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Consulting Psychology Journal: Practice and Research 66, 2 (2014) 77-92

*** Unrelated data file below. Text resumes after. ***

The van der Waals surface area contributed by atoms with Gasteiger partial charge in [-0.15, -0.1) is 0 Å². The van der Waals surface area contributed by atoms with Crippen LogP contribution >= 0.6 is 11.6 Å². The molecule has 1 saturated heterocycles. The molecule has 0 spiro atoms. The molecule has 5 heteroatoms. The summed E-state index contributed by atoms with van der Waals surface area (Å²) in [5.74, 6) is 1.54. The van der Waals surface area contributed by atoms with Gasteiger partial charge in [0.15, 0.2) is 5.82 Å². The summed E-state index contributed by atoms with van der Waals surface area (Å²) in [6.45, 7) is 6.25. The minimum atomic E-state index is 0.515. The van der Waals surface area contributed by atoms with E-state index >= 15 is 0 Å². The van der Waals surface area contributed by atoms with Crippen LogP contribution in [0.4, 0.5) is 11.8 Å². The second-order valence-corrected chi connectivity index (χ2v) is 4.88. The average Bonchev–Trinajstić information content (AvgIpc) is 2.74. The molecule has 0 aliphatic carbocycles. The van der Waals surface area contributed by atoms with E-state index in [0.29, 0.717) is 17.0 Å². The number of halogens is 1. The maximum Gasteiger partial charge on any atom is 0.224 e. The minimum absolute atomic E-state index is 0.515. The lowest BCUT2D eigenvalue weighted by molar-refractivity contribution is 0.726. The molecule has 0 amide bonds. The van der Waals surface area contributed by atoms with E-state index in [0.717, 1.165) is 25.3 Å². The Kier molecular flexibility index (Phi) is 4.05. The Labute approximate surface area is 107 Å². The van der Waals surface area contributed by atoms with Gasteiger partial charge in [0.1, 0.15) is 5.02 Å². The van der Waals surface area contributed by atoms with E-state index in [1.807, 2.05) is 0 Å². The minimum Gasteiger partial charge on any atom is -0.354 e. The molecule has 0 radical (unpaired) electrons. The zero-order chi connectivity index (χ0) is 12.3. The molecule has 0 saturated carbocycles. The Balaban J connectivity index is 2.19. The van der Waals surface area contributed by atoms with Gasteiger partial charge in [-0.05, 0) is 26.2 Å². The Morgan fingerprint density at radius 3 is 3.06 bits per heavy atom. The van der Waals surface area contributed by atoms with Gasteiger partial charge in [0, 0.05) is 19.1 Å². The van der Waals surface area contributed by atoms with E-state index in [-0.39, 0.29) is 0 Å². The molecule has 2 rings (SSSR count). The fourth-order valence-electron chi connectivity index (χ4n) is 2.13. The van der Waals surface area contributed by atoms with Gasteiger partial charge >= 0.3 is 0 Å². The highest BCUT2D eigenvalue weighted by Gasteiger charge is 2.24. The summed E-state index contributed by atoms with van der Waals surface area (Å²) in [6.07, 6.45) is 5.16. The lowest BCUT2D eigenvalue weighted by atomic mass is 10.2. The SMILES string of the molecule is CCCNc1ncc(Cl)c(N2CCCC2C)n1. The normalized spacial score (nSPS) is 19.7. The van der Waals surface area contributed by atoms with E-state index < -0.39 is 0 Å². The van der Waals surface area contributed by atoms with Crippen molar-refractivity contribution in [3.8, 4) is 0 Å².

Executive coaches will be more effective if they understand how their clients think and experience emotions. They have to be skilled at detecting and evaluating the psychological strengths and challenges that can help or hinder a client’s development as a leader. What will be helpful in their work is when they take a more holistic approach to the information clients present, which means considering information from both their waking and dreaming life. This article suggests that, to help executives with their journey into their own interior—working with an additional source of information—executive coaches could also pay attention to their clients’ dreamtime. The dreams that occur during their clients’ “night journeys” can offer useful clues about their main preoccupations and concerns. Reflecting on how the feelings in their clients’ dreams relate to what’s happening in their waking life can help executive coaches and their clients better recognize and address their internal struggles and challenges, and figure out what is most on their minds. Making sense of dreams can be a very powerful problem-solving and inspirational tool, offering a pathway to out-of-awareness preoccupations. This relatively unexplored territory is the main focus of this article. I will also take into consideration various theories about dreaming, and make a number of observations on the kind of training that executive coaches need to be able to practice working with dreams.